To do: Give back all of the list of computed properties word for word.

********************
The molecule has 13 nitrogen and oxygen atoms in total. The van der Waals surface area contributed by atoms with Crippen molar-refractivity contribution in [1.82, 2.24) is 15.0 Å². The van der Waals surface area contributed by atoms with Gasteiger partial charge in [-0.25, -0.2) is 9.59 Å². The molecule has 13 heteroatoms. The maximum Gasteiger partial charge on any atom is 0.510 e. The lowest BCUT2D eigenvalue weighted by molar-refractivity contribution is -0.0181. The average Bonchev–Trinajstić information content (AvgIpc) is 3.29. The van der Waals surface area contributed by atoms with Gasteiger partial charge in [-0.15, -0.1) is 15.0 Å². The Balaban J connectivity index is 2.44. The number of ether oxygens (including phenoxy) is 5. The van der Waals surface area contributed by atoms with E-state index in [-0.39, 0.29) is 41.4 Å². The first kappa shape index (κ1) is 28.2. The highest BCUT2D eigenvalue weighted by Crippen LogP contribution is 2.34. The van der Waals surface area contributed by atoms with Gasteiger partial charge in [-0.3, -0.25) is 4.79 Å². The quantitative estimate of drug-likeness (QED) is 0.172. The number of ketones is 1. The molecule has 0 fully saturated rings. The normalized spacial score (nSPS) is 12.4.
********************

The molecule has 13 nitrogen and oxygen atoms in total. The van der Waals surface area contributed by atoms with Crippen molar-refractivity contribution in [1.82, 2.24) is 15.0 Å². The van der Waals surface area contributed by atoms with Gasteiger partial charge in [-0.25, -0.2) is 9.59 Å². The molecule has 13 heteroatoms. The maximum Gasteiger partial charge on any atom is 0.510 e. The lowest BCUT2D eigenvalue weighted by molar-refractivity contribution is -0.0181. The average Bonchev–Trinajstić information content (AvgIpc) is 3.29. The van der Waals surface area contributed by atoms with Gasteiger partial charge in [-0.15, -0.1) is 15.0 Å². The Balaban J connectivity index is 2.44. The number of ether oxygens (including phenoxy) is 5. The van der Waals surface area contributed by atoms with E-state index in [-0.39, 0.29) is 41.4 Å². The first kappa shape index (κ1) is 28.2. The highest BCUT2D eigenvalue weighted by Crippen LogP contribution is 2.34. The van der Waals surface area contributed by atoms with Gasteiger partial charge in [-0.3, -0.25) is 4.79 Å². The quantitative estimate of drug-likeness (QED) is 0.172. The number of ketones is 1. The molecule has 0 fully saturated rings. The normalized spacial score (nSPS) is 12.4.